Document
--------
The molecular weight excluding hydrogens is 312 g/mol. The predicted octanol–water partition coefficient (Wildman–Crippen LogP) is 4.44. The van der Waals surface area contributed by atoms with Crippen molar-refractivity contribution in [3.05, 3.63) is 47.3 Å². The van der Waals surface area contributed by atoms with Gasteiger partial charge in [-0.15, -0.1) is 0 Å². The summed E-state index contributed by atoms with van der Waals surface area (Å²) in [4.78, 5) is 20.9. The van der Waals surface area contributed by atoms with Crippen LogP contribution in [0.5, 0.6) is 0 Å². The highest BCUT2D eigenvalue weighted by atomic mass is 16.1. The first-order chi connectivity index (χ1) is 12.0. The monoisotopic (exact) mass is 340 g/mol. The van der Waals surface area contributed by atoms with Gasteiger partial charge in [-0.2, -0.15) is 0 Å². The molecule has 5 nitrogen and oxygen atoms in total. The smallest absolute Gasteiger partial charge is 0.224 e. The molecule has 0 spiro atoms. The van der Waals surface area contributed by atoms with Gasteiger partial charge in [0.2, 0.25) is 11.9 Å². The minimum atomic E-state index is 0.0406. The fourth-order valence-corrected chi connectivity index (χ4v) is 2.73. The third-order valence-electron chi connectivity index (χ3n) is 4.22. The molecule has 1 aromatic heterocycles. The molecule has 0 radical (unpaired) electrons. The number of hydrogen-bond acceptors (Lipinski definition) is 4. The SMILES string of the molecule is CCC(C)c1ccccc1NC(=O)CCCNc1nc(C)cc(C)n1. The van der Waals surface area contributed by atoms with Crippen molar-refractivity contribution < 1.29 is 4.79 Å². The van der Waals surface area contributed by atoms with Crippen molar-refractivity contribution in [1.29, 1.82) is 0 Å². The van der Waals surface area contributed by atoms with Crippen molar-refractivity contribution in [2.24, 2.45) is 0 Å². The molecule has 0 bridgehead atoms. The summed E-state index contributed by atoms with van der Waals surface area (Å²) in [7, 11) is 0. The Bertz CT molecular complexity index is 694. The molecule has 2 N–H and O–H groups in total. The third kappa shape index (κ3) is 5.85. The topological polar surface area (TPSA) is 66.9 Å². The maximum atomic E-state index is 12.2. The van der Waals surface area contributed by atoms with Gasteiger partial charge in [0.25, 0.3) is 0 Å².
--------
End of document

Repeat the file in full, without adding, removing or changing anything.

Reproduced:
The molecular weight excluding hydrogens is 312 g/mol. The predicted octanol–water partition coefficient (Wildman–Crippen LogP) is 4.44. The van der Waals surface area contributed by atoms with Crippen molar-refractivity contribution in [3.05, 3.63) is 47.3 Å². The van der Waals surface area contributed by atoms with Gasteiger partial charge in [-0.15, -0.1) is 0 Å². The summed E-state index contributed by atoms with van der Waals surface area (Å²) in [4.78, 5) is 20.9. The van der Waals surface area contributed by atoms with Crippen LogP contribution in [0.5, 0.6) is 0 Å². The highest BCUT2D eigenvalue weighted by atomic mass is 16.1. The first-order chi connectivity index (χ1) is 12.0. The monoisotopic (exact) mass is 340 g/mol. The van der Waals surface area contributed by atoms with Gasteiger partial charge in [-0.2, -0.15) is 0 Å². The molecule has 5 nitrogen and oxygen atoms in total. The smallest absolute Gasteiger partial charge is 0.224 e. The molecule has 0 spiro atoms. The van der Waals surface area contributed by atoms with Gasteiger partial charge in [0.2, 0.25) is 11.9 Å². The minimum atomic E-state index is 0.0406. The fourth-order valence-corrected chi connectivity index (χ4v) is 2.73. The third-order valence-electron chi connectivity index (χ3n) is 4.22. The molecule has 1 aromatic heterocycles. The molecule has 0 radical (unpaired) electrons. The number of hydrogen-bond acceptors (Lipinski definition) is 4. The SMILES string of the molecule is CCC(C)c1ccccc1NC(=O)CCCNc1nc(C)cc(C)n1. The van der Waals surface area contributed by atoms with Crippen molar-refractivity contribution < 1.29 is 4.79 Å². The van der Waals surface area contributed by atoms with Crippen molar-refractivity contribution in [1.29, 1.82) is 0 Å². The van der Waals surface area contributed by atoms with Crippen molar-refractivity contribution in [2.24, 2.45) is 0 Å². The molecule has 0 bridgehead atoms. The summed E-state index contributed by atoms with van der Waals surface area (Å²) in [7, 11) is 0. The Bertz CT molecular complexity index is 694. The molecule has 2 N–H and O–H groups in total. The third kappa shape index (κ3) is 5.85. The topological polar surface area (TPSA) is 66.9 Å². The maximum atomic E-state index is 12.2. The van der Waals surface area contributed by atoms with Gasteiger partial charge in [0.25, 0.3) is 0 Å².